But even more than a demonstration of His presence among us, it was a demonstration of our obligation to Him. Because living constantly before the Presence of Hashem, and being ever mindful of His interest in us, means being ever mindful of the uninterrupted service of Him that He expects from us. He has no interest in the religions of the other nations. שהם משתחוים להבל וריק. He has no desire for the empty moral and ethical proclamations of any of the nations. חסד לאומים חטאת. And that’s why He chose to dwell among us, and only among us. He dwells only in the midst of the Am Yisroel, because He cares only about our avodah. He’s watching and listening carefully to every lone Jew wherever he may be, because it is the avodas Hashem of His people that is His only interest in the world.



And that’s why the gemara tells us that גדולים מעשה צדיקים יותר ממעשה שמים וארץ – “What the righteous do, what they accomplish, is greater than the creation of  heaven and earth” (Kesubos 5a). And a possuk is brought that teaches us this. Hakodosh Boruch Hu created the world with one hand, so to speak: אף ידי יסדה ארץ – “My right hand founded the world” (Yeshaiah 48:13). And yet the accomplishment of building the Mishkan was done with two hands: מקדש השם כוננו ידיך – “Your two hands established the Sanctuary, the Mishkan” (Shemos 15:17). Now, who are these “two hands of Hashem” that established the Mishkan? Who made the Mishkan? It was the people of the dor hamidbar, the generation of the Wilderness, who were acting as agents of Hashem. That was the מעשה צדיקים – it was those tzadikim who built the Mishkan. And the possuk says that it’s called a building that was created with two hands: כוננו ידיך. It was building a structure which is greater than the original Creation, a creation that is attributed to one hand alone, ידי יסדה ארץ.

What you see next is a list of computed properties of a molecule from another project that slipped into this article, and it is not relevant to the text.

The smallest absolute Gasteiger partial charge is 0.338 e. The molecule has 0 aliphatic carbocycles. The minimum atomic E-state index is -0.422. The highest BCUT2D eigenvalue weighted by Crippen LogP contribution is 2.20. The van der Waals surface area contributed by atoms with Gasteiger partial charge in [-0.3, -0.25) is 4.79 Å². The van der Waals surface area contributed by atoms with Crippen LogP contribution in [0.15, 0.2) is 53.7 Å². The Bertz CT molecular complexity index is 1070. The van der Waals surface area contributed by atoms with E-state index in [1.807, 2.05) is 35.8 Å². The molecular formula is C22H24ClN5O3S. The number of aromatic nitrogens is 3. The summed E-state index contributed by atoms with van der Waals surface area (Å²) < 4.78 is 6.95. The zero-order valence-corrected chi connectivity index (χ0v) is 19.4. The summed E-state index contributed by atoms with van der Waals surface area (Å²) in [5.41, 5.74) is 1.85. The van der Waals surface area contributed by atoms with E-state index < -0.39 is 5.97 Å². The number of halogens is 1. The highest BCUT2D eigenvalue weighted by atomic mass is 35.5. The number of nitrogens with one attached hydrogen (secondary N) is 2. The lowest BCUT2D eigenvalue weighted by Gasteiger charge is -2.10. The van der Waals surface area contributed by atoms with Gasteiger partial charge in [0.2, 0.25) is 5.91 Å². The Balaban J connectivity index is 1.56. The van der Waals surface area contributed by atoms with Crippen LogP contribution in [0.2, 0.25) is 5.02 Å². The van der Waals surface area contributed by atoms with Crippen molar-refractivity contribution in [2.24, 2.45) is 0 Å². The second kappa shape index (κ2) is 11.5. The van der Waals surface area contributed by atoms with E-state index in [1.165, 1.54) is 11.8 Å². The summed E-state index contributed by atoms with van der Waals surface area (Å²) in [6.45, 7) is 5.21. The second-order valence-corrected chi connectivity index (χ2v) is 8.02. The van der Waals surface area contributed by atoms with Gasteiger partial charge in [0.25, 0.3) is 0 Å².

Without knowing any sisrei Torah, any secrets of the Torah, we understand that the Torah is teaching us something very important here. And that is the important principle that this world was created for the sole purpose of the service of Hashem. The entire briyah, the purpose of Creation, is only to serve as a backdrop for the actions of those who serve Him. עיני השם אל צדיקים – “Hashem is looking [only] at those who do acts of righteousness” (Tehillim 34:16).



And therefore, when they made the Mishkan, it was considered a greater achievement than anything else, greater than even the entire creation that Hashem made. And that’s because the purpose of the creation means nothing by itself. The stars and galaxies, the oceans and continents mean nothing except to serve as the the backdrop, and the tools, for serving Hakodosh Boruch Hu. And therefore, the building of the Mishkan, a place dedicated to unadulterated service of Hashem, is more important than the millions of galaxies, more significant than the tallest of skyscrapers, and more valuable than the most palatial palaces. Because it is a place of service of Hashem – a place where one always knew that he was walking through the residence of Hashem, and where Awareness of Hashem reigned supreme.


The creation of shamayim v’aretz came first, not because of its importance, but because it is the backdrop, the scenery, for the emergence of the Am Yisroel. And the emerging of the Am Yisroel onto the stage of history came only for the purpose of those who would serve Hashem. And that’s what the Gemara (ibid.) is emphasizing: גדולים מעשה צדיקים – the Mishkan is an extremely great achievement, even more than the creation of the universe; because that is the purpose of the universe.



It is impossible to even begin to understand the book of Vayikra unless we appreciate the following: the Ohel Mo’ed was the most important place in the entire universe. And that’s because the acts of service of Hashem that took place there – and even every movement in the Ohel Mo’ed – was done only with Him in mind. It is not merely a korban olah being brought on a mizbei’ach. It is not some mere technicalities of the par of the Kohen Gadol that we study or a korban mincha and lechem hapanim that we see in the picture books. Every detail is not merely essential and valuable, but it is of utmost importance in comparison to the entire world and even to the entire universe, because it is a place where every detail is an act of service of Hashem. Nothing else occurs in the Mishkan. There were no coffee machines to congregate around, and no couches to relax on. No newspapers and magazines. Even the best kinds, the most Orthodox ones would not be found in the Mishkan. And that’s because every act done, was done before His Presence, and was an act of avodas Hashem.